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Blog: Springfield artist returns to Kickstarter for women’s history trading cards

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In the era of the #MeToo movement, female empowerment is perhaps more important than it’s ever been.

Future leaders in the business and civic communities are growing up in a trying time for women. Mixed political rhetoric that plagues the country daily only adds to feelings of confusion and disillusionment, dividing us into extremes.

It should go without saying that we want our young people to grow into responsible and respectful adults who have the ability to think critically about all issues and wade through nonsensical rhetoric that is prevalent.

These goals can’t be accomplished with a product, but a shift in thinking is needed for adults of today feeding the minds of the women — and men — of tomorrow.

Springfield artist Ellen Schaeffer is back with two new sets of women’s history trading cards in her Persistent Sisters product line. It recently hit Kickstarter, and as of 10:30 a.m., already had $5,713 raised, ahead of its $4,500 goal, with 18 days to go. Side note: You may know Schaeffer from a now-removed mural she painted on the McDaniel building downtown that’s been renovated into The U student housing. I miss that captivating artwork every time I pass by that building.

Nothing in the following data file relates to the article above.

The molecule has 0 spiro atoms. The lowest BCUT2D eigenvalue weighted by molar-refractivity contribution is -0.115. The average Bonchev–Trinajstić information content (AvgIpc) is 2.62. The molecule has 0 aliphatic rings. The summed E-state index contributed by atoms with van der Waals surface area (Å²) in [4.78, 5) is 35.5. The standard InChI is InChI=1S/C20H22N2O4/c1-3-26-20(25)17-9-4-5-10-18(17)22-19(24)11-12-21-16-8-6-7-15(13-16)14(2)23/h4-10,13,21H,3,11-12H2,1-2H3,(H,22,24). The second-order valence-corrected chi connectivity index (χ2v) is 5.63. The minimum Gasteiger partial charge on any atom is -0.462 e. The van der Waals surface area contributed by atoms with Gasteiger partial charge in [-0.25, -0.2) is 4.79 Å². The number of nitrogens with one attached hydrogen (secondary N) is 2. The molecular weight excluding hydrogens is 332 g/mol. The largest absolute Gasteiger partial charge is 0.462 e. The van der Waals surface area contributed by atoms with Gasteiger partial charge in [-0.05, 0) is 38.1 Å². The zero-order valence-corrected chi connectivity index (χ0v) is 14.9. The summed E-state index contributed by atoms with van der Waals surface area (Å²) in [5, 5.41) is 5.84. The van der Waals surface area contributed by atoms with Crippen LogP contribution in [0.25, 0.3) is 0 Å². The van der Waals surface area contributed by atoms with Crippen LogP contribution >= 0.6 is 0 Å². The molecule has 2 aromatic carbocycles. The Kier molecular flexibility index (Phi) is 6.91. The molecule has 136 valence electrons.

Schaeffer’s first crowdfunding campaign last year was successful in bringing to life beautifully illustrated trading cards featuring women throughout history. That campaign succeeded with nearly $13,000 via 217 backers.

In her latest campaign, Schaeffer is focusing on women in politics, including the four female justices of the U.S. Supreme Court — Sandra Day O'Connor, Ruth Bader Ginsburg, Sonia Sotomayor and Elena Kagan. The cards are illustrated by Schaeffer and others, with a video advertising the campaign created by Springfield digital marketing firm Departika.

“Our women’s history trading cards are an accessible and engaging way to inspire and educate girls of all ages,” Schaeffer says in the video. “We believe girls can be anything.”

Perhaps the empowerment she speaks of can be brought about with trading cards, teaching girls from a young age that business, political and civic leadership positions are not, by any means, unattainable. At the least, it’s part of a larger picture where our worldview toward women shifts for the better.

I was taught by my mother, who I’d consider to be the head of my family, to be respectful to women and treat them impartially. I’ve attempted to live that ethos, and now as a father of two young girls, it’s my desire to pass that knowledge along.

You can do the same. Men, just because they are men, do not deserve higher placement in society. Neither do women, for that matter, but a level playing field is necessary to ensure fairness. It’s attainable, and it’s time.

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